Kathryn | Vancouver Island, British Columbia
Images by Karen McKinnon
"The only thing that tethered me to this life when I was afloat in the darkness of my broken heart and shattered mind was love."
Describe your body story before this project: Broken. Broken is the word that keeps coming back to me. I was broken. I felt broken. I was so scared of breaking. Of people seeing how broken I was. I didn’t know how to heal my heart. How to forgive my body. This has been a most painful task. Loving my whole body seemed impossible at this point. This body that can’t keep a pregnancy safe. This baby-killing machine. I have no control over my body. I could stand safely in a corner for 9 months and might continue to lose them. I have no control over something that is supposed to be so natural.
I can love my body for giving me the two amazing children I have and for allowing me to get pregnant with the babies I’ve lost. I can appreciate that my uterus is still intact and that I am alive; that I survived horrible labours, surgeries, surgical complications and post-operative infections. I can love that my heart and mind didn’t lose the battle in all this sadness. I am forgiving myself so I can love myself. I am forgiving my body. Loving my body, even the parts which have filled my heart with a sadness that I will never escape. That's the secret that my tears are trying to tell me as I lay here crying again; this will pass. Accepting this is freeing.
One particular realization in this process has been very powerful. "Nothing else matters as long as you have your health" is the greatest lie, a giant untruth.
As long as you have love. That’s all that matters. Health comes and goes. Physical and mental health. I know this. Nothing else matters but love; love for those around you, carefully nurtured through respect and communication. Space and gentleness. Kisses and hands to hold. Nothing else matters as long as you have love. Not accomplishments, not beauty. Love. Loving relationships. Losing my mind and my heart to my miscarriages has taught me this.
In this past year I have lost three pregnancies, four babies. This broken body of mine has experienced more pain, more doubt, and more self-loathing than ever before. I have carried a pregnancy a few weeks into the first trimester and had it end. I have carried a magical blessing of a pregnancy with twins into the second trimester and had it end too. I then carried another pregnancy only to see a perfect little baby without a heartbeat at the first ultrasound. Losing these pregnancies is clearly bearable, as I am still here. But it is too painful for words. So much blood lost, life lost, sadness. Terrible sadness. But my beautiful body carries on. The only thing that tethered me to this life when I was afloat in the darkness of my broken heart and shattered mind was love. Love for my partner, for my dear children, for the moments we share.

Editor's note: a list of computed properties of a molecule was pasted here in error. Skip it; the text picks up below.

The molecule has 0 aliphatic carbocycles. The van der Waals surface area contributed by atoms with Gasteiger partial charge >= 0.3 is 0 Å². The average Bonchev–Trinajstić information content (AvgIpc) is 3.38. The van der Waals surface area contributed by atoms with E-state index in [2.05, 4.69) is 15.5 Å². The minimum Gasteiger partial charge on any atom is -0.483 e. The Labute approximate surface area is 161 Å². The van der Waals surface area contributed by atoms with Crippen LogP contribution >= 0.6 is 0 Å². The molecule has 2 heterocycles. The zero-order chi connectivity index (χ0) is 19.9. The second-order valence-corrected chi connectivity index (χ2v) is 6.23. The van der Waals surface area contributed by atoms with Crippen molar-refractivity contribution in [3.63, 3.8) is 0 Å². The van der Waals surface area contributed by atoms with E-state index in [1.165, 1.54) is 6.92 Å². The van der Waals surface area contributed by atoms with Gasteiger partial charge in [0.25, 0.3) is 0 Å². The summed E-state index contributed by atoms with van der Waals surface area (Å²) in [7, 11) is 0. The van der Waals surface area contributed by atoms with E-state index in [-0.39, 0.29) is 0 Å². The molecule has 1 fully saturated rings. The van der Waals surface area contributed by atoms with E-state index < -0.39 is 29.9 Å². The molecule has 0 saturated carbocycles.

Love for love’s sake. Not for approval or acceptance. Not for personal gain. Love because in the end it’s really all there is. It is my memories. It’s my favourite scents and flavours. It’s the songs that fill me up and make me throw down my guard and sing until my cheeks hurt from smiling. It’s raw and sweaty and fills the sheets with lust and passion and makes me blush at the recounting.
What I’ve come to understand above all else is the importance of finding this love for myself. This disconnect that I have had from myself. It’s shocking to me now. Distance to prevent pain. Then with experiencing such terrible pain I was brought face to face with the separation and it was terrible.
I separated myself from my body so that I could have something to blame. I felt too guilty blaming my midwives, my doctors, the medical system; other people. It was much easier to blame myself, my body, my uterus. I loved myself less than people I barely knew. Many appointments with specialists later and now we know that there was nothing more that I could have done. I am not to blame.
The terminology we use as a society is so damning. My “hostile uterus” is not to be blamed. I am not to blame. I did not “miss carry” my babies. I did not take a bad step and drop them. I am not to blame. I didn't lose my babies. They aren't lost. They aren't out in the cold frosty night crying to be held. They died before they were born. Their hearts stopped before they were able to take a breath out here with us. Their bodies were emptied and their spirits scattered. They are back in the cycle again. A part of it all, part of me, a part of us.
Something wasn’t absolutely perfect so they were not able to live here with us now. That is what every life is, a perfect miracle.
I don’t want a fun and fabulous life. I don’t want a life that’s full and engaging, rich with excitement and adventure.
I want a life that is full of love. Whether it is full of pain and more sadness, or full of joy. Full of music and laughter and clean linen fresh off the laundry line cradling me to sleep; or the steady beep and tick of an IV machine and the nauseating smell of hospital sheets.
Either way. I want to be here, in love, with the ones around me and with myself.
Portraits of Kathryn by Karen McKinnon.